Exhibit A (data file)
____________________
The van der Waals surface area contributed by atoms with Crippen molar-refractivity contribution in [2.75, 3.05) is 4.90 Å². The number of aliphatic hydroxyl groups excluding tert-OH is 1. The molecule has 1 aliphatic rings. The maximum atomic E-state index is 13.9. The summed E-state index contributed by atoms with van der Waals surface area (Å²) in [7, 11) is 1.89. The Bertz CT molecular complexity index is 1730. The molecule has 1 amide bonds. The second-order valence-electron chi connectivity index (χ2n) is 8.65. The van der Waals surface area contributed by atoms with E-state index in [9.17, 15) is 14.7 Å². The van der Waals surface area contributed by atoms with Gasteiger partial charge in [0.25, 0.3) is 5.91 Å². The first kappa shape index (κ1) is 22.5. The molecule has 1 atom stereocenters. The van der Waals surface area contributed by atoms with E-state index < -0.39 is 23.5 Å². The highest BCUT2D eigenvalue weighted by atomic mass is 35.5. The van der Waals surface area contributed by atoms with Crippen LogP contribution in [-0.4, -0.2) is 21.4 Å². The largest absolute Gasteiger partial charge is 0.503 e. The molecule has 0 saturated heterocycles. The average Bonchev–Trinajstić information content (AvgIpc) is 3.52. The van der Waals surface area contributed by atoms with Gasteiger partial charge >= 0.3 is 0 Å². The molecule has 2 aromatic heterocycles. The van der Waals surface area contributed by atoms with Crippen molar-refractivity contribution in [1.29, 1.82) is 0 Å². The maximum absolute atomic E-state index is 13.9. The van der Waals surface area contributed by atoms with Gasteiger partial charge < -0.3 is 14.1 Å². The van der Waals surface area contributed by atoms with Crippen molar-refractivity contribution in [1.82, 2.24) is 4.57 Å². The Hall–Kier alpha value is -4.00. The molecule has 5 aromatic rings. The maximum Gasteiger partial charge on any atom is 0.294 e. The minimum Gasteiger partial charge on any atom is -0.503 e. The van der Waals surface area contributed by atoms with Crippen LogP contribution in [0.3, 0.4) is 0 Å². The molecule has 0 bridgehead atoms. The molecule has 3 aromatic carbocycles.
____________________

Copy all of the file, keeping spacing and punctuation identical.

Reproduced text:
The van der Waals surface area contributed by atoms with Crippen molar-refractivity contribution in [2.75, 3.05) is 4.90 Å². The number of aliphatic hydroxyl groups excluding tert-OH is 1. The molecule has 1 aliphatic rings. The maximum atomic E-state index is 13.9. The summed E-state index contributed by atoms with van der Waals surface area (Å²) in [7, 11) is 1.89. The Bertz CT molecular complexity index is 1730. The molecule has 1 amide bonds. The second-order valence-electron chi connectivity index (χ2n) is 8.65. The van der Waals surface area contributed by atoms with E-state index in [9.17, 15) is 14.7 Å². The van der Waals surface area contributed by atoms with Gasteiger partial charge in [0.25, 0.3) is 5.91 Å². The first kappa shape index (κ1) is 22.5. The molecule has 1 atom stereocenters. The van der Waals surface area contributed by atoms with E-state index < -0.39 is 23.5 Å². The highest BCUT2D eigenvalue weighted by atomic mass is 35.5. The van der Waals surface area contributed by atoms with Crippen LogP contribution in [-0.4, -0.2) is 21.4 Å². The largest absolute Gasteiger partial charge is 0.503 e. The molecule has 0 saturated heterocycles. The average Bonchev–Trinajstić information content (AvgIpc) is 3.52. The van der Waals surface area contributed by atoms with Gasteiger partial charge >= 0.3 is 0 Å². The molecule has 2 aromatic heterocycles. The van der Waals surface area contributed by atoms with Crippen molar-refractivity contribution in [1.29, 1.82) is 0 Å². The maximum absolute atomic E-state index is 13.9. The van der Waals surface area contributed by atoms with Gasteiger partial charge < -0.3 is 14.1 Å². The van der Waals surface area contributed by atoms with Crippen molar-refractivity contribution in [1.82, 2.24) is 4.57 Å². The Hall–Kier alpha value is -4.00. The molecule has 5 aromatic rings. The maximum Gasteiger partial charge on any atom is 0.294 e. The minimum Gasteiger partial charge on any atom is -0.503 e. The van der Waals surface area contributed by atoms with Crippen LogP contribution in [0.3, 0.4) is 0 Å². The molecule has 0 bridgehead atoms. The molecule has 3 aromatic carbocycles.